hist-brewing: overcrushing

BrewInfo brewinfo at xnet.com
Fri Dec 14 14:56:21 PST 2001

Bruce writes:
>Charley Aitchley is talking about really cranking down the mill to "flour" 
>his malt- he is right to be dubious about the need to do that. Modern malts 
>are genetically different from thier grandparents of the 1700's-the lintner 
>ratings are higher in today's malts, and while you might have to work at 
>toasting your malts, really pulverising the malt will release more husk 
>tannins than you want,

Actually, technically, no... the husks contain a very small percentage
of the tannins.  In Malting and Brewing Science by Hough et al, they
compared the polyphenol and silicate content of beer made from regular
barley and de-husked barley.  The polyphenol (tannin) content of the
two beers was very similar, however, the silicate content was quite a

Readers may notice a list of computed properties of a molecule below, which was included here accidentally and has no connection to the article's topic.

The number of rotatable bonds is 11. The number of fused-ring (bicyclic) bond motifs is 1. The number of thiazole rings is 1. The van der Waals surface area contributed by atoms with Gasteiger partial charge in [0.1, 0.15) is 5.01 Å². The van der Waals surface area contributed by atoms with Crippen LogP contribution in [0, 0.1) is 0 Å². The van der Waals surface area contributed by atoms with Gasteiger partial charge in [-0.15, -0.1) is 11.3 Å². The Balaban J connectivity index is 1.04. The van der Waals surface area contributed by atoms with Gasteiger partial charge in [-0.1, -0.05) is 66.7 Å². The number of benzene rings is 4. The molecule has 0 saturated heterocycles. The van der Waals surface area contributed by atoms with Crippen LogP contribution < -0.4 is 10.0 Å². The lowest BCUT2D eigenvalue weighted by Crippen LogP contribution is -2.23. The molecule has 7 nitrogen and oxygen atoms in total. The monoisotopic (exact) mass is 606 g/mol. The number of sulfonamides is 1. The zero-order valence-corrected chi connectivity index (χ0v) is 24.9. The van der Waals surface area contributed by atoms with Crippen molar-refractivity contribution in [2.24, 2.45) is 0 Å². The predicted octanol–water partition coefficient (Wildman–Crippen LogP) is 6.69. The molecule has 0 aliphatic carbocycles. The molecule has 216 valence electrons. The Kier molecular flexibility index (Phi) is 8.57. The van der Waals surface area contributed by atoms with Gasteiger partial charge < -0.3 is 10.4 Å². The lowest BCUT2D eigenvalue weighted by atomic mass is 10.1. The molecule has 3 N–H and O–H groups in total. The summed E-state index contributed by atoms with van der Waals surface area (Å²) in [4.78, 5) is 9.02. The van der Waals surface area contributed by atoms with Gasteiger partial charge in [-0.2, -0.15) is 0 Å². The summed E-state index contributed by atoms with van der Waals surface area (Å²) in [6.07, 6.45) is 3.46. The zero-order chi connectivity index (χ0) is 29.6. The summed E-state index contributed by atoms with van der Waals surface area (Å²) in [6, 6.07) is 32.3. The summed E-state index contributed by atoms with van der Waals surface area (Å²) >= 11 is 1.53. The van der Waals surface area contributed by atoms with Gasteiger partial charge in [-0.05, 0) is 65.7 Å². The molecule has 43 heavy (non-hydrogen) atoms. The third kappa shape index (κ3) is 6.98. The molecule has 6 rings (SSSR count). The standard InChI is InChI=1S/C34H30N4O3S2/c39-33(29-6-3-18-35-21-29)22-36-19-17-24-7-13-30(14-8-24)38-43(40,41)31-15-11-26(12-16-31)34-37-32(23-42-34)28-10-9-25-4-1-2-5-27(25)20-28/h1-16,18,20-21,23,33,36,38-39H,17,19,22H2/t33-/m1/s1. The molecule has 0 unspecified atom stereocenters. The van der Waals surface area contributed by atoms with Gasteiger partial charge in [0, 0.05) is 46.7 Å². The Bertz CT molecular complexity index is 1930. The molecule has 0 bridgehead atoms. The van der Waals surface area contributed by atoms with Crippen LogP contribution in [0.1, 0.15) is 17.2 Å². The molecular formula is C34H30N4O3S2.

bit lower in the de-husked barley beer, if I recall correctly.  The
majority of the polyphenols are actually in a different layer of the
barley.  Overcrushing will, indeed, increase your tannin content, but
it's not from the husks.

On a related note, one of the pro texts I have noted that 1/3 of the
polyphenols in beer come from the hops.  Note that this is probably
on those underhopped mega brews, so that in our 50IBU beers, the hops
probably give 2/3 of the tannin if not more.

>and also give more suspended solids in your boil 
>resulting in greater chance of infection (from the small islands of 
>carbohydrate floating in a sea of beer- these are excellant landing sites for 
>opportunistic infections)-

I'm very skeptical of this.  There's plenty for undesirable microbiota
to eat in beer (dextrins) even if you don't pass excessive suspeded solids
into your fermenter.

> aside from that your sparge is going to take 
>forever- if you can get a runoff at all...
>and the yeild won't really be that much better than your normal brewery grind.

This is very true and the most important reason for not overcrushing.  Note
that I made a beer with 40% malted rye once (normal crush) and it took
3 hours to take my usual 7 gallons of runnings!


Al Korzonas, Homer Glen, Illinois, USA
korz at brewinfo.org

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